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Santorum draws World War II parallel in describing threat facing the nation

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CUMMING, Ga. — In a speech at a megachurch here Sunday night, former senator Rick Santorum (Pa.) used some of his direst imagery yet to describe what’s at stake in this year’s presidential election, drawing an extended World War II analogy that seemed to suggest that the United States faces a threat that is on par with what the world faced in the 1940s.

The Republican candidate told more than 3,000 supporters at the First Redeemer Church:

“Your country needs you. It’s not as clear a challenge. Obviously, World War II was pretty obvious. At some point, they knew. But remember, the Greatest Generation, for a year and a half, sat on the sidelines while Europe was under darkness, where our closest ally, Britain, was being bombed and leveled, while Japan was spreading its cancer all throughout Southeast Asia. America sat from 1940, when France fell, to December of ’41, and did almost nothing.
“Why? Because we’re a hopeful people. We think, ‘Well, you know, he’ll get better. You know, he’s a nice guy. I mean, it won’t be near as bad as what we think. This’ll be okay.’ Oh yeah, maybe he’s not the best guy, and after a while, you found out things about this guy over in Europe, and he’s not so good of a guy after all. But you know what? Why do we need to be involved? We’ll just take care of our own problems. Just get our families off to work and our kids off to school, and we’ll be okay.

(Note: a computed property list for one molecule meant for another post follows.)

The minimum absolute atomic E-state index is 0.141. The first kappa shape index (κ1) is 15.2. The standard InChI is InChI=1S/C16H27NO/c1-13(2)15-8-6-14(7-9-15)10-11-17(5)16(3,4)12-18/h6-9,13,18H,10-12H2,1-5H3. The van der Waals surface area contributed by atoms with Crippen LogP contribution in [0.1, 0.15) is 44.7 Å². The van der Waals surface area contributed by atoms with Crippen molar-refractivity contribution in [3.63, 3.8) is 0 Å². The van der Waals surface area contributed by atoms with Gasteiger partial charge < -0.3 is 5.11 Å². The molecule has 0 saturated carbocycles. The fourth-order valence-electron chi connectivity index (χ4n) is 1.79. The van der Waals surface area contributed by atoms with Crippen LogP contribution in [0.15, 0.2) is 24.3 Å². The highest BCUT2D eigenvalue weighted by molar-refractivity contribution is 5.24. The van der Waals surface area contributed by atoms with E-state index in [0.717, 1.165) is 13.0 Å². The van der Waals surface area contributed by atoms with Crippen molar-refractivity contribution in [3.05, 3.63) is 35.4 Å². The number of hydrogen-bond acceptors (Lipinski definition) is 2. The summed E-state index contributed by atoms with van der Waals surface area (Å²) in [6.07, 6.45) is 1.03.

“It’s sort of the optimistic spirit of America but sometimes, sometimes it’s not okay. It’s going to be harder for this generation to figure this out. There’s no cataclysmic event. It’s going to be hard. You understand it — you’re here. You wouldn’t be here if you didn’t get it. But what about the rest of America, do they understand what’s happening? Is anybody telling them what’s happening? Is anybody reminding us who we are, what made us great, and what these assaults are all about — to clear the way?”

The provocative comparison comes one day after Santorum created a stir when he told a tea party rally in Columbus, Ohio, that President Obama supports a “phony theology — not a theology based on the Bible.” Santorum has since clarified that he thinks Obama is a Christian and was not describing his religious beliefs as “phony.”

A Santorum spokesman did not immediately respond to a request for comment on the latest remarks Sunday night.

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